Friday, September 29, 2023

Musings on a broken butter dish

The glass jar was sitting too close to the edge of the counter. 

When I noticed that empty yeast jar, my mind immediately flashed to one of my young children accidentally knocking it onto the hard tile: a beautiful floor that brutally shatters everything that falls upon it.

I tucked my laptop under one arm and my opposite hand reached over to move the jar out of harm’s way until I could put it in the recycling bin. Flick. I accidentally bumped it into the butter dish. The handle of the butter dish—a little ceramic bird—flew to the counter, then slipped to the floor.

I slowly picked the shards up from the floor, shaking my head at the irony. 

All I was trying to do was move a now-useless yeast jar so that it wouldn’t smash in the floor; but I had to clean up shards anyway—and now my butter dish has rough, sharp edges. Really?

It’s funny, though, how much this type of thing happens in life. We resolve to never be “that parent” who does x, y, and z…and then find ourselves doing those exact things regularly. We say that we don’t want to continue unhealthy patterns of behavior in our families, but we continue to do them. We look down on people who engage in sinful behaviors, but despite our attempts to pray and grow in virtue, we find ourselves falling into sin, too.  Along with St. Paul, we reflect (and sometimes grumble): “What I do, I do not understand. For I do not do what I want, but I do what I hate.” (Romans 7:15)

Some people could see these situations as a reason for despair (“what’s the use of striving for good things if I’ll only fail over and over again?”), but they speak to me of humility and hope.

It’s easy for me to see bad behaviors and tendencies and resolve not to act in those ways. I’m so much better than those people, I think. If only I do these other things, I won’t fall into sin or bad habits like them. Yet, when I realize that I’m doing those exact things, Truth pierces my pride and humility invites me to see reality: that we all struggle with different challenges, and that we are all sinners. And that we are all redeemed; sons and daughters of God who are loved passionately and profoundly by him who made us.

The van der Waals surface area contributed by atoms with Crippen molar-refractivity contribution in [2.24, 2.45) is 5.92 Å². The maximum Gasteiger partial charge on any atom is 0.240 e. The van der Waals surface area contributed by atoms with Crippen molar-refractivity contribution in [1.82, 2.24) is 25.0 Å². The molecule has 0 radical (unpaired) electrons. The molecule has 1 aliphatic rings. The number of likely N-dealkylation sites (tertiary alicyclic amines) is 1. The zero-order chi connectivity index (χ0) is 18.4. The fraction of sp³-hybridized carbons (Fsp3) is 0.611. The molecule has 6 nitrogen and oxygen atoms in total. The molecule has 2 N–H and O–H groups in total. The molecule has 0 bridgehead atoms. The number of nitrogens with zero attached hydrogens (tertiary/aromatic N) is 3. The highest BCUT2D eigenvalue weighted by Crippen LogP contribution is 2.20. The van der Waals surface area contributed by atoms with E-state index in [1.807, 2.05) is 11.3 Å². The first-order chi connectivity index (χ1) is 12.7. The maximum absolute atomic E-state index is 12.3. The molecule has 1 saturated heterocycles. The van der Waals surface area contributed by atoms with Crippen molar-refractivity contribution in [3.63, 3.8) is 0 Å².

Hope shines through.

I can struggle and fight and feel so beaten down by my failures and struggles to love God and neighbor, but I shouldn’t try to do this on my own. I can’t do this on my own. God is here, pouring down graces, inviting me to experience deeper healing, lasting peace, life-changing love. I am not God (thankfully!), but I can participate in his life and cooperate with his graces. And, even when I struggle and fail over and over, God will bring good fruit out of these hardships and sufferings.

“Remain in me, as I remain in you. Just as a branch cannot bear fruit on its own unless it remains on the vine, so neither can you unless you remain in me. I am the vine, you are the branches. Whoever remains in me and I in him will bear much fruit, because without me you can do nothing.” (Jn 15:4-5)

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